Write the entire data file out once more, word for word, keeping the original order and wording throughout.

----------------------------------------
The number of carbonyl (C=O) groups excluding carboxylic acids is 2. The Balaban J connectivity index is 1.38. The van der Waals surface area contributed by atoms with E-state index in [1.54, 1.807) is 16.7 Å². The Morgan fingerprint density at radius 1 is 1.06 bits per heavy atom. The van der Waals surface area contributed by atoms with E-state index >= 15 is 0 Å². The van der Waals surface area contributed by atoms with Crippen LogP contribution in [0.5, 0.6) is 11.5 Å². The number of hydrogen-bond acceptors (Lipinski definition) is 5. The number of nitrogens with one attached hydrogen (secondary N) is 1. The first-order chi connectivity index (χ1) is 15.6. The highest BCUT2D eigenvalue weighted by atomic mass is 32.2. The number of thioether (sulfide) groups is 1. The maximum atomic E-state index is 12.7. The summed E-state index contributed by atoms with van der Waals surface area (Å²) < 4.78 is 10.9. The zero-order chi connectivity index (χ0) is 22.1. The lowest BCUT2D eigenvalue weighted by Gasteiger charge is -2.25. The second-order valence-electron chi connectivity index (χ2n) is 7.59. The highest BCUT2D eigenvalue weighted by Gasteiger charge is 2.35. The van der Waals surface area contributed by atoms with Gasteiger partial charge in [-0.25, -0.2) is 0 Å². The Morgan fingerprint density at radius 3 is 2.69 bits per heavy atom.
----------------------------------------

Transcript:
The number of carbonyl (C=O) groups excluding carboxylic acids is 2. The Balaban J connectivity index is 1.38. The van der Waals surface area contributed by atoms with E-state index in [1.54, 1.807) is 16.7 Å². The Morgan fingerprint density at radius 1 is 1.06 bits per heavy atom. The van der Waals surface area contributed by atoms with E-state index >= 15 is 0 Å². The van der Waals surface area contributed by atoms with Crippen LogP contribution in [0.5, 0.6) is 11.5 Å². The number of hydrogen-bond acceptors (Lipinski definition) is 5. The number of nitrogens with one attached hydrogen (secondary N) is 1. The first-order chi connectivity index (χ1) is 15.6. The highest BCUT2D eigenvalue weighted by atomic mass is 32.2. The number of thioether (sulfide) groups is 1. The maximum atomic E-state index is 12.7. The summed E-state index contributed by atoms with van der Waals surface area (Å²) < 4.78 is 10.9. The zero-order chi connectivity index (χ0) is 22.1. The lowest BCUT2D eigenvalue weighted by Gasteiger charge is -2.25. The second-order valence-electron chi connectivity index (χ2n) is 7.59. The highest BCUT2D eigenvalue weighted by Gasteiger charge is 2.35. The van der Waals surface area contributed by atoms with Gasteiger partial charge in [-0.25, -0.2) is 0 Å². The Morgan fingerprint density at radius 3 is 2.69 bits per heavy atom.